Episcopal Diocese of Rochester

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For the Church of England diocese, see Diocese of Rochester. For the American Catholic diocese, see Roman Catholic Diocese of Rochester.
Diocese of Rochester
Location
Ecclesiastical province Province II
Information
Rite Episcopal
Cathedral None
Current leadership
Bishop Prince Singh
Map
Location of the Diocese of Rochester
Location of the Diocese of Rochester
Website
episcopalrochester.org

The Episcopal Diocese of Rochester, is the diocese of the Episcopal Church in the United States of America with jurisdiction over eight counties in west central New York. It is bounded on the north by Lake Ontario, on the east by the Episcopal Diocese of Central New York, on the south by the Episcopal Diocese of Central Pennsylvania and on the west by the Episcopal Diocese of Western New York. It is in Province 2 and has no cathedral. Its diocesan offices are in Rochester.[1]

History[edit]

At first the Episcopal Diocese of New York encompassed the whole state. By 1837 the "west" was booming, and the Diocese of Western New York was created. In 1873 the new diocese had grown significantly. Bishop Arthur Cleveland Coxe began recommending the partition of the diocese. David Lincoln Ferris, bishop coadjutor of Western New York since 1924, succeeded Charles Henry Brent as bishop in 1929. The partition of the Diocese of Western New York was finally approved by the national church's 1931 General Convention. That December the new Episcopal Diocese of Rochester came into being.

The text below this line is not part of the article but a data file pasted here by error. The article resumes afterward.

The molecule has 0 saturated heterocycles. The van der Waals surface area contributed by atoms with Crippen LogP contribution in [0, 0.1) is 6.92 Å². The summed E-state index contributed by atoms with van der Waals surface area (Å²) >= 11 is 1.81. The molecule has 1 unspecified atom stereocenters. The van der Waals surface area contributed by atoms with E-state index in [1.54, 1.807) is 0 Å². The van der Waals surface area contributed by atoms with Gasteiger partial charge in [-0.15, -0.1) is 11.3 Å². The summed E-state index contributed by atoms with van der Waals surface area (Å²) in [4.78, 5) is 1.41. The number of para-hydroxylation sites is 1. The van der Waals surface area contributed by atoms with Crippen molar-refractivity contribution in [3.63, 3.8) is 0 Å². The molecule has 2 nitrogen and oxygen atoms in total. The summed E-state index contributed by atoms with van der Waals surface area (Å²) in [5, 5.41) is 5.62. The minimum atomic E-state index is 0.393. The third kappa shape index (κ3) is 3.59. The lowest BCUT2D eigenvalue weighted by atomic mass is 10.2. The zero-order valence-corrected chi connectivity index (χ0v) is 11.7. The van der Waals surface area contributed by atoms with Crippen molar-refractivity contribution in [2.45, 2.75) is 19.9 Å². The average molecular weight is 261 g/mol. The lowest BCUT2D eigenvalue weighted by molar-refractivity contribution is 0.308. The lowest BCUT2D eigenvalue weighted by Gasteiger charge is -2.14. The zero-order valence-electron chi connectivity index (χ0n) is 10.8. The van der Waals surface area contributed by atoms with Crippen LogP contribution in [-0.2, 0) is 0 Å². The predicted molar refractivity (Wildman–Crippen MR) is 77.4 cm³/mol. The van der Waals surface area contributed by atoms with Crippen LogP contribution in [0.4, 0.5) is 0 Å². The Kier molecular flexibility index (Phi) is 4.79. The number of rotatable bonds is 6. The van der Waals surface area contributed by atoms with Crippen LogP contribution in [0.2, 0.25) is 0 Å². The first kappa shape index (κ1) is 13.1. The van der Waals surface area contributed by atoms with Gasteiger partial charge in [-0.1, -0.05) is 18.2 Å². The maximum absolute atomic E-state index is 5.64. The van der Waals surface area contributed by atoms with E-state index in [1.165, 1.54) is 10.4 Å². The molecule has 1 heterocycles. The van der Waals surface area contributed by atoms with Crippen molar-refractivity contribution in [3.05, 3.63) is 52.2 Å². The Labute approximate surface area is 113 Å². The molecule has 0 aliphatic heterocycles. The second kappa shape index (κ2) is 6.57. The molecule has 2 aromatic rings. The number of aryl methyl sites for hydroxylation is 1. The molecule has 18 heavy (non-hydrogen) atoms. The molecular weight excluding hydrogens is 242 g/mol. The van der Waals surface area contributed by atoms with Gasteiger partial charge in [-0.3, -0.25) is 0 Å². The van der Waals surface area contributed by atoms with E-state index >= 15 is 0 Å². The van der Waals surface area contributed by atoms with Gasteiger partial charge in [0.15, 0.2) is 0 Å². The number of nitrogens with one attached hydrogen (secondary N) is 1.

The diocese was newly created, though many of the congregations had already begun more than a century before. In 1816 when John Henry Hobart, Third Bishop of New York, began his work, congregations were active in Avon, Canandaigua, Geneva, Clifton Springs, Catharine, and Bath. On 15 and 16 December 1931, forty congregations sent delegations to the primary convention of the new diocese at Trinity Church, Geneva, where the 1837 primary convention of the Diocese of Western New York had also been held. At first much of the administration of the diocese was handled in Bishop Ferris' home at 325 Park Avenue, Rochester. Soon the diocese rented a suite of rooms in the Hiram Sibley Building, at 311 Alexander Street. In 1947 the Trustees purchased "Church House" at 110 Merriman Street. In 1954 Elizabeth Sibley Stebbins died, one of the early leaders in the diocese. Her home at 935 East Avenue became "Diocesan House". The Second World War moved Bishop Bartel H. Reinheimer (1938-1949) and his service group, the "Bishop's Men," to send aid to the Diocese of Rochester, England, where post-war privations and rationing were still severe. The Woman's Auxiliary, working on both congregational and diocesan levels, helped raise money and direct the mission of the church under Bishops Reinheimer, Dudley S. Stark (1950-1962), and George W. Barrett (1963-1969).